AUGUSTA — Anna Spitzinger of Falmouth took her daughter to the microphone when she testified Tuesday before the Judiciary Committee in support of three bills that would change Maine’s abortion laws.

Spitzinger, 24, said that when she went to an abortion provider to explore her options, she was disappointed with how she was treated. “It quickly became clear there was to be no discussion at all, let alone about options,” she said.

The provider told Spitzinger that until her “mind was made up,” she was not allowed to see an ultrasound picture that was taken during the appointment, she said.

“The entire time, there was never an utterance of the term ‘baby’ or ‘fetus,’” Spitzinger said. “Over the next few days, I took the time to learn on my own about the process of an abortion from start to finish, the demands of being a young mother and how an adoption would work.”

She decided to go through with the pregnancy.

Supporters of the three bills say Spitzinger’s experience shows exactly why Maine should adopt reforms.

L.D. 116, sponsored by Rep. Tyler Clark, R-Easton, calls for a 24-hour waiting period before an abortion, except in a medical emergency.

L.D. 924, sponsored by Rep. Eleanor Espling, R-New Gloucester, would require that government-approved information, yet to be developed, be read and given in writing to any woman seeking an abortion at least 24 hours before the abortion.

L.D. 1457, sponsored by Rep. Dale Crafts, R-Lisbon, would require written, notarized parental consent for abortions on women who are minors, with some exceptions.

Maine’s current law requires any girl who is 17 or younger to get consent from her parents, a guardian, an adult family member, a judge or a counselor before getting an abortion.

Groups such as Maine Right To Life, Concerned Women for America of Maine, Americans United for Life and the Roman Catholic Diocese of Portland spoke in support of the measures, which drew a large crowd to the hearing room.

Opponents, including the Maine Medical Association, said Maine law already requires information to be given to women who seek abortions and mandates adult involvement. Others said the bills would erode abortion rights.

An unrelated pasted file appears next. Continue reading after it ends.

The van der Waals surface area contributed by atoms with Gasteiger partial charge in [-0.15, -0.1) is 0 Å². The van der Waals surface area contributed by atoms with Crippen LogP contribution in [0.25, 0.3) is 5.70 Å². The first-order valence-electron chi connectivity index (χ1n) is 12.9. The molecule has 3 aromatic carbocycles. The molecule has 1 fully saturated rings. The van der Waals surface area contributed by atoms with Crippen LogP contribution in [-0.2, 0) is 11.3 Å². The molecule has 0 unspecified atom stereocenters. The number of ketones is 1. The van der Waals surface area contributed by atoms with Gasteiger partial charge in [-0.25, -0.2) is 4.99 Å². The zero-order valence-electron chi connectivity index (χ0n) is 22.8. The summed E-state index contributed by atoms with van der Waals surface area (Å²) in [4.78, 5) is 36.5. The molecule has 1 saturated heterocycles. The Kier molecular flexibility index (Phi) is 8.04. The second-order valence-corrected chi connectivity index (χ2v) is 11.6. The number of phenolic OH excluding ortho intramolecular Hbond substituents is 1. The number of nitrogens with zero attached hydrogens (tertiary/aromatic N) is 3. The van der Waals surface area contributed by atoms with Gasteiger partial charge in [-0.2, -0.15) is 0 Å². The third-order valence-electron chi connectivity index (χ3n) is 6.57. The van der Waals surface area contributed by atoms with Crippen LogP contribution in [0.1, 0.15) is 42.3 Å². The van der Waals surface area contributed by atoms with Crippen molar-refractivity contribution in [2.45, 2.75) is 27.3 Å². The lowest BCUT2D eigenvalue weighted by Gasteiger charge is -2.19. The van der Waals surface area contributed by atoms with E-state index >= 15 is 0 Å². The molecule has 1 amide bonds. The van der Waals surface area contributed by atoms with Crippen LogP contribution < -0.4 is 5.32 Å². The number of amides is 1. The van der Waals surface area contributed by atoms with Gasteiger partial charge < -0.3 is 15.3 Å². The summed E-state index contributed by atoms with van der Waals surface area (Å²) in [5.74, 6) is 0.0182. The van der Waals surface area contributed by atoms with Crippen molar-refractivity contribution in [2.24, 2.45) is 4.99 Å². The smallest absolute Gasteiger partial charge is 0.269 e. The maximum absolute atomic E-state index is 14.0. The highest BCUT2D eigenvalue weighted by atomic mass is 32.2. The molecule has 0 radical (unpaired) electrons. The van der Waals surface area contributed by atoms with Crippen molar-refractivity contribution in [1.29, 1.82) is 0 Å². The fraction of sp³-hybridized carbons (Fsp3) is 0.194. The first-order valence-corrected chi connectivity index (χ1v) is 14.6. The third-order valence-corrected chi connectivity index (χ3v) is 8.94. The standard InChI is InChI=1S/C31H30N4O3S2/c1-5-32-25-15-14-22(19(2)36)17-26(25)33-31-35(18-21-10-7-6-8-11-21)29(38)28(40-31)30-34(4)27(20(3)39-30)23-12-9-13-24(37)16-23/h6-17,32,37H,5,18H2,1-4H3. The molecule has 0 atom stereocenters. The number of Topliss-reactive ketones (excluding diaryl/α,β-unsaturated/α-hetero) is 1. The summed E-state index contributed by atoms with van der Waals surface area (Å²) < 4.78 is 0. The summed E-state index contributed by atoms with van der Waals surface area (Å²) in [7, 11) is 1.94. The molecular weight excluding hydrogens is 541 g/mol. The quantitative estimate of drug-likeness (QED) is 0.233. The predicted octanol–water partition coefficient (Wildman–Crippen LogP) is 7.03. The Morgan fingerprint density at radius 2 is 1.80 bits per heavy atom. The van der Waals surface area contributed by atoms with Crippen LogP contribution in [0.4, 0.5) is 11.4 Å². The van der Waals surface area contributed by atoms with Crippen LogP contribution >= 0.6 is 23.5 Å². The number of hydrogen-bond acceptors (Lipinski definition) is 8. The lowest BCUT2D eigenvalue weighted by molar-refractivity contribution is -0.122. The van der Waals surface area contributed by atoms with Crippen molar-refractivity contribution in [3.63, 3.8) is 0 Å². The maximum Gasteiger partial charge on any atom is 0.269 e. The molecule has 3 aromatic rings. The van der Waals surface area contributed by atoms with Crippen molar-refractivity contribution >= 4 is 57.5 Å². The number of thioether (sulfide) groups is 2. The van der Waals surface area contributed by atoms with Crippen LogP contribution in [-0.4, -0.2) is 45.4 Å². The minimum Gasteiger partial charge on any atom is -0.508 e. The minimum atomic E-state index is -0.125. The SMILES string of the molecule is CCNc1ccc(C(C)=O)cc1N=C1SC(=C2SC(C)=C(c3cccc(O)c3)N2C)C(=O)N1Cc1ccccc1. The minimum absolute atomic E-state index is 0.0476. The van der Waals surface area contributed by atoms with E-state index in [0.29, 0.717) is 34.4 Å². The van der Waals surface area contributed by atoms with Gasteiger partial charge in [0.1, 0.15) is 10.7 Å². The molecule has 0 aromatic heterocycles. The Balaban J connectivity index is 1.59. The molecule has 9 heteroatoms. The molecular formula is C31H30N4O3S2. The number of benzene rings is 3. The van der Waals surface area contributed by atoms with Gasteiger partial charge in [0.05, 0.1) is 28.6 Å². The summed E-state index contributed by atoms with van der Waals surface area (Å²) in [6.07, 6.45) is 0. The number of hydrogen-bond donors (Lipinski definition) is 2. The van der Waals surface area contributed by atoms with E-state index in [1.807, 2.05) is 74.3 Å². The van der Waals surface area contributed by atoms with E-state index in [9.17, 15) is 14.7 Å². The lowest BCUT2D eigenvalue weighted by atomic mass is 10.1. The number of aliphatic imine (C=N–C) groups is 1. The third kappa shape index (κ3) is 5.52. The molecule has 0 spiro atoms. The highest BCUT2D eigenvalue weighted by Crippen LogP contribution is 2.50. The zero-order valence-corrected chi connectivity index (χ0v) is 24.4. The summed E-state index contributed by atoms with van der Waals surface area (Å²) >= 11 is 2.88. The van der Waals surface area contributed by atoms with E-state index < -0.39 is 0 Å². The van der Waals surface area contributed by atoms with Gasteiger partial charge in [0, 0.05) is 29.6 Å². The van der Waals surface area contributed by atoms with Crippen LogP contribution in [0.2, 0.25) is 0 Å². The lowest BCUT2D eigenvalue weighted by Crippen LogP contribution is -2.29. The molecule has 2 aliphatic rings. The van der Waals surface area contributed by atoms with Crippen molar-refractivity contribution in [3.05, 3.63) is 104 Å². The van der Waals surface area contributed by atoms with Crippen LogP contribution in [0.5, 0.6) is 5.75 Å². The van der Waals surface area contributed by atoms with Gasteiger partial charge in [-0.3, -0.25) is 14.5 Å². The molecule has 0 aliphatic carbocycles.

Opponents also said Spitzinger’s experience was not typical, and that denying a request to see an ultrasound is illegal.

Abortion providers who don’t comply with the informed consent law are committing a felony, said Shenna Bellows of the Maine Civil Liberties Union. The best way to solve that problem is to prosecute, not change the law, she said.

Speaking of his bill, Clark said, “It’s not my intent to make it harder for a woman to have an abortion. … A simple night’s sleep on a life-altering decision isn’t too much to ask.”

Espling said her bill is “important and necessary for the protection of women.”

“The purpose of this bill is to ensure that women are given as much information as possible in making a truly informed decision about abortion,” she said. “Under the current informed consent law in Maine, this information is available to a woman, but only if she asks for it.”

Crafts said all other medical procedures require parental consent, and so should abortions.

“(My bill) is brought forward to protect the health and welfare of minors and to protect the constitutional right of the parents to rear their children,” he said.

But abortions rights supporters said Maine’s informed consent law, enacted in 1989, doesn’t need to be changed.

“A physician may not perform an abortion unless, prior to the performance, the attending physician certifies in writing that the woman gave her informed written consent, freely and without coercion,” said Dr. Judy Chamberlain of Brunswick, a family physician, quoting the law.

Chamberlain said a physician must tell a woman the number of weeks of her pregnancy, and about the risks associated with her pregnancy and the abortion technique to be performed. A doctor must also inform a woman about alternatives to abortion, upon request.

Opponents said 24-hour requirements are unnecessary because, in most cases, women do wait that long before having the procedure — most get an abortion only after being referred by a health care provider. A waiting period would only create an “undue hardship” for women from rural areas.

Ruth Lockhart, executive director of the Mabel Wadsworth Women’s Health Center in Bangor, said only about two of the approximately 450 abortions the center performed last year were done on the day they were requested.

The clinic is one of only three publicly available centers for women to get abortions in Maine, she said. About 5 percent of the abortion clients are younger than 18, Lockhart said, and all minors have adults witness their consent.

“While we encourage all minors to involve a parent, not all minors can,” she said, “so under Maine’s adult involvement law, a trusted adult is always present — sometimes a grandparent or aunt, adult sibling or even a counselor.”

The committee has scheduled a work session on the measures for May 12.

Earlier Tuesday, abortion rights supporters held a press conference that included several Republican lawmakers, who joined members of the Maine Women’s Lobby, the Maine Civil Liberties Union and two Maine doctors who have performed abortions.

Abortion opponents held a prayer session earlier in the day at the State House.

This story has been updated to reflect L.D. 1457 requires parental consent for women who are minors.

MaineToday Media State House Writer Rebekah Metzler can be contacted at 620-7016 or at:

[email protected]


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